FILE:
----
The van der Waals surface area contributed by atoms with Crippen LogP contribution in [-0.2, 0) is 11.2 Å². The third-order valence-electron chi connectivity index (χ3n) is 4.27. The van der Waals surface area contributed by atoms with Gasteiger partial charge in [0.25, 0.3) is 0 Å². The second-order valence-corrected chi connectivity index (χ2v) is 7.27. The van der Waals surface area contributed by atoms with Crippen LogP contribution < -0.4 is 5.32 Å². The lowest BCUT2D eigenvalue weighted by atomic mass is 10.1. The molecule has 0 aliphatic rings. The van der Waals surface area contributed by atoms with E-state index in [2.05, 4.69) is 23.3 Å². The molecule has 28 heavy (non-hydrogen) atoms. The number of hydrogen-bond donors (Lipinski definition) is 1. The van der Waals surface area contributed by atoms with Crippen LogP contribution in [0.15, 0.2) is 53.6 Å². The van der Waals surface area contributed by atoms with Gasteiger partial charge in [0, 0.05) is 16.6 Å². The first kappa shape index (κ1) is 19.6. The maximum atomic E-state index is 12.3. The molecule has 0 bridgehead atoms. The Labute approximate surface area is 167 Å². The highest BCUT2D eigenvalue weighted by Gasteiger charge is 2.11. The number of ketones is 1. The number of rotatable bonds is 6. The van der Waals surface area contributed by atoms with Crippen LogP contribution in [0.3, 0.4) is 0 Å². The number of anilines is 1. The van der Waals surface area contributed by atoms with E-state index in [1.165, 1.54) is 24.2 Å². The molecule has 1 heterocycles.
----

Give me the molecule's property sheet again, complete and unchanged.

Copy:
The van der Waals surface area contributed by atoms with Crippen LogP contribution in [-0.2, 0) is 11.2 Å². The third-order valence-electron chi connectivity index (χ3n) is 4.27. The van der Waals surface area contributed by atoms with Gasteiger partial charge in [0.25, 0.3) is 0 Å². The second-order valence-corrected chi connectivity index (χ2v) is 7.27. The van der Waals surface area contributed by atoms with Crippen LogP contribution < -0.4 is 5.32 Å². The lowest BCUT2D eigenvalue weighted by atomic mass is 10.1. The molecule has 0 aliphatic rings. The van der Waals surface area contributed by atoms with E-state index in [2.05, 4.69) is 23.3 Å². The molecule has 28 heavy (non-hydrogen) atoms. The number of hydrogen-bond donors (Lipinski definition) is 1. The van der Waals surface area contributed by atoms with Crippen LogP contribution in [0.15, 0.2) is 53.6 Å². The van der Waals surface area contributed by atoms with Gasteiger partial charge in [0, 0.05) is 16.6 Å². The first kappa shape index (κ1) is 19.6. The maximum atomic E-state index is 12.3. The molecule has 0 bridgehead atoms. The Labute approximate surface area is 167 Å². The highest BCUT2D eigenvalue weighted by Gasteiger charge is 2.11. The number of ketones is 1. The number of rotatable bonds is 6. The van der Waals surface area contributed by atoms with Crippen LogP contribution in [0.3, 0.4) is 0 Å². The number of anilines is 1. The van der Waals surface area contributed by atoms with E-state index in [1.165, 1.54) is 24.2 Å². The molecule has 1 heterocycles.